Embracing foreign-born nurses. Policymakers also need to accept that RNs from other countries such as the Philippines, the Netherlands, Australia, and India, are likely to play an increasingly large role in providing nurse care in the U.S. Although a policy to increase foreign-born RNs might be opposed for many reasons, the authors say that “health care workforce planners and policymakers need to encourage an explicit debate about what the guiding principles should be in using foreign-born RNs.”

Buerhaus agrees that nurse wages need to remain competitive but he doesn’t see this as the sole solution to the shortage problem. In a related analysis that appears in the same issue of Health Affairs, California researchers estimate that wages would have to increase 3.2-3.8 percent per year between 2002 and 2016, to end the nurse shortage, a move that would more than double total RN expenditures. They warn that the “the shortage will not end without sizable RN wage and graduation growth every year for at least the next 10 years.”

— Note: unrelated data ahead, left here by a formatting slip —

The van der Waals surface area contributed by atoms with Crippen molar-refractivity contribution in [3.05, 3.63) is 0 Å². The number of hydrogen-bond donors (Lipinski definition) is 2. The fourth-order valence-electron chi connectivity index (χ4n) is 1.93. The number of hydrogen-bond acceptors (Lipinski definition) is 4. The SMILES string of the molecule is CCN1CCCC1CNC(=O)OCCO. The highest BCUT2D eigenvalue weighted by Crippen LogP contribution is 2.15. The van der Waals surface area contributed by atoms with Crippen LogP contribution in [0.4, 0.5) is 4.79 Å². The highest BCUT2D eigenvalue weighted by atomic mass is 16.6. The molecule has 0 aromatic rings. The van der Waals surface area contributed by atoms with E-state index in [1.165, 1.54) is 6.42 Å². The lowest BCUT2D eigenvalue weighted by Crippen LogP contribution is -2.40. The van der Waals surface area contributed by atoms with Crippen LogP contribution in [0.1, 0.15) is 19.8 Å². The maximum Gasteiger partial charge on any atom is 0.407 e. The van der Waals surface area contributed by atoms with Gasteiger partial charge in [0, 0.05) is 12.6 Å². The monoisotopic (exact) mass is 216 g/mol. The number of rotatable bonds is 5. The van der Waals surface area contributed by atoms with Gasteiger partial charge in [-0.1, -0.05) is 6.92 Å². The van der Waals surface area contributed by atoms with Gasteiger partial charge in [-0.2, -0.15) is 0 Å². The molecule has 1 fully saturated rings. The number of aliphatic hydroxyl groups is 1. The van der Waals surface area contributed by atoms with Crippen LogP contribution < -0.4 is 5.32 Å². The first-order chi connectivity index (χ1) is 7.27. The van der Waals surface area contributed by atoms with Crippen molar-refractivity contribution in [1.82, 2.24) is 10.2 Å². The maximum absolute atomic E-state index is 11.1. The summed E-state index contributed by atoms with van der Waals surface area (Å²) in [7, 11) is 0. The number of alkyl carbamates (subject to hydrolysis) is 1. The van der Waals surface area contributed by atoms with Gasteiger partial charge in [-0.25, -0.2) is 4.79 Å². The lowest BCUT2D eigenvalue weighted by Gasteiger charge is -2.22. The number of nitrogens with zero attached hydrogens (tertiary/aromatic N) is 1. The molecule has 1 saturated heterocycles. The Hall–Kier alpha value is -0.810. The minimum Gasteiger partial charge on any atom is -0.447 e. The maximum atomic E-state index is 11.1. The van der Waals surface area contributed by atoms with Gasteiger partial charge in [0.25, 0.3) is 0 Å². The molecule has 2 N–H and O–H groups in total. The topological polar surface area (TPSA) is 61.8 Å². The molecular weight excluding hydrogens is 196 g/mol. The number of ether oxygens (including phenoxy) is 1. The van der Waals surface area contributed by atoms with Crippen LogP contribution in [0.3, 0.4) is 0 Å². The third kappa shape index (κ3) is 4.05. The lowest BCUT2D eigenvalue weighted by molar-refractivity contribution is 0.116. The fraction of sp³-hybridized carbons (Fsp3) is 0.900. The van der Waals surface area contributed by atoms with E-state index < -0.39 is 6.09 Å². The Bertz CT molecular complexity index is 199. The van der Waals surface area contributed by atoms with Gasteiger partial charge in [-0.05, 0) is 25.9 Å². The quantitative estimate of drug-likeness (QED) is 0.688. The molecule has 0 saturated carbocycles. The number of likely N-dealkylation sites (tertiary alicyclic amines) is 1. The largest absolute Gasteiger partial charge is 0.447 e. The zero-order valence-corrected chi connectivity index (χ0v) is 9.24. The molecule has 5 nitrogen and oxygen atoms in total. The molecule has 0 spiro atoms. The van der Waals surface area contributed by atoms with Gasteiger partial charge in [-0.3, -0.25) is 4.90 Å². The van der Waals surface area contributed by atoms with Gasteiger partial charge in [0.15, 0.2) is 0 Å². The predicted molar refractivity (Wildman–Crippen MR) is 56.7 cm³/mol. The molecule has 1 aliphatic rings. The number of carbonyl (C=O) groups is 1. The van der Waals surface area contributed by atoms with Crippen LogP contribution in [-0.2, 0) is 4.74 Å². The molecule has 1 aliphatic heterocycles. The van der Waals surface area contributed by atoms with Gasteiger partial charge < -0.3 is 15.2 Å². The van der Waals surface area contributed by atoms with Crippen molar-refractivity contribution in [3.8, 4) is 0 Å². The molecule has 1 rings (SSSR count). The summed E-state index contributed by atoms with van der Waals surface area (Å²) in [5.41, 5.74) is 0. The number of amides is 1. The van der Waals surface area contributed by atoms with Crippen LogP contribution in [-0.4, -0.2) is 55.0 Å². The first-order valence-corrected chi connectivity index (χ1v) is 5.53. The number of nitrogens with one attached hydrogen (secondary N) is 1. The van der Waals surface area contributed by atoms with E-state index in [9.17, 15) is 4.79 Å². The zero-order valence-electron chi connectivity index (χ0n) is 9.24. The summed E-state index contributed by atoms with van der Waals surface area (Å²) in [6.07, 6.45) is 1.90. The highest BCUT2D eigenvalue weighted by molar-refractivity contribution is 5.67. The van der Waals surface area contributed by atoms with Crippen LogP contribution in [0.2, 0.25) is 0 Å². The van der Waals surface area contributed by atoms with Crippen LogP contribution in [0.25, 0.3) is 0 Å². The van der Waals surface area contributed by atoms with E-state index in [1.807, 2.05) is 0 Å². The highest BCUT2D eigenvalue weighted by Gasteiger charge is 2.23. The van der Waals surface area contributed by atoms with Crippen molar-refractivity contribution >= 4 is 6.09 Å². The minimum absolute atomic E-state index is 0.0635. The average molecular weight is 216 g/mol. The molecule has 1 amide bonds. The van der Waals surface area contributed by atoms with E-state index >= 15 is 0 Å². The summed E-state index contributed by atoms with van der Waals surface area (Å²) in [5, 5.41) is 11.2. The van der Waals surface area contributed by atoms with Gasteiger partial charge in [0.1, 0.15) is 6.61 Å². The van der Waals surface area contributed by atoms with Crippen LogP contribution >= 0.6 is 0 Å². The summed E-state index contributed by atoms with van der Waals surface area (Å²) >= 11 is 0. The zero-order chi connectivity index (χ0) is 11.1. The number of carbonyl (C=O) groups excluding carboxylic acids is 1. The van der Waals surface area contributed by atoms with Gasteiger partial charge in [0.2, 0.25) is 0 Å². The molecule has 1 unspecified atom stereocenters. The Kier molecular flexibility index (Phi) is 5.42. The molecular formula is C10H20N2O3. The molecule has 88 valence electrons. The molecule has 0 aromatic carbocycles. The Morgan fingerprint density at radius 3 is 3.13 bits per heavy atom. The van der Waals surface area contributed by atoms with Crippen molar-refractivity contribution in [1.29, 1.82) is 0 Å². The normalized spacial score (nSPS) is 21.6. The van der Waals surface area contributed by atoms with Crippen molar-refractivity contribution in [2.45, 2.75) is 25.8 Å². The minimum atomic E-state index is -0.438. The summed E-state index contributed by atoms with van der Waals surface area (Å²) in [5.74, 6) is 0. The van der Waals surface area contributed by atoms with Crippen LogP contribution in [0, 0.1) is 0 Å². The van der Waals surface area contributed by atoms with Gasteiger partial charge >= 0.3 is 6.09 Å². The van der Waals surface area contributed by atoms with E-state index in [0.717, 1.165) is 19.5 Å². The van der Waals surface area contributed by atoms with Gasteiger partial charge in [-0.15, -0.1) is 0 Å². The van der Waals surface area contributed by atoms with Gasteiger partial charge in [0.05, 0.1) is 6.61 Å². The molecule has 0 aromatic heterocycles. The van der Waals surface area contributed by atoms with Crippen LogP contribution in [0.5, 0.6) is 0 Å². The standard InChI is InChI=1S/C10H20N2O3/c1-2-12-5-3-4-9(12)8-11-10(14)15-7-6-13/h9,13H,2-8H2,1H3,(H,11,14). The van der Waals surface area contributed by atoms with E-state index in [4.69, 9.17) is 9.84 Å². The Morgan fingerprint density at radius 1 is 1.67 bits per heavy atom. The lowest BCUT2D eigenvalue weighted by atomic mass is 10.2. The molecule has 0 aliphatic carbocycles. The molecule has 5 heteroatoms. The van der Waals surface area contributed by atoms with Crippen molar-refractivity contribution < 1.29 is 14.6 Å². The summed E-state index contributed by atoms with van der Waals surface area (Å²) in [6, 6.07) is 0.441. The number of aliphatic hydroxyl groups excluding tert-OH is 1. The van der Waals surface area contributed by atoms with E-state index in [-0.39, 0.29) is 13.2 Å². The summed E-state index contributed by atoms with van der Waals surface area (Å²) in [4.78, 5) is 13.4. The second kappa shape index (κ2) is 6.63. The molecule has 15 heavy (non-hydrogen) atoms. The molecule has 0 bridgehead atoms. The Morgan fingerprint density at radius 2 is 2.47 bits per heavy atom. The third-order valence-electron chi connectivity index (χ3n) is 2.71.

Health Affairs, published by Project HOPE, is a bimonthly multidisciplinary journal devoted to publishing the leading edge in health policy thought and research. Copies of the November/December 2003 issue will be provided free to interested members of the press. Address inquiries to Jon Gardner at Health Affairs at 301-656-7401, ext. 230, or via e-mail, press@healthaffairs.org. Selected articles from the November/December issue are available free on the journal’s Web site, www.healthaffairs.org.


©2003 Project HOPE–The People-to-People Health Foundation, Inc.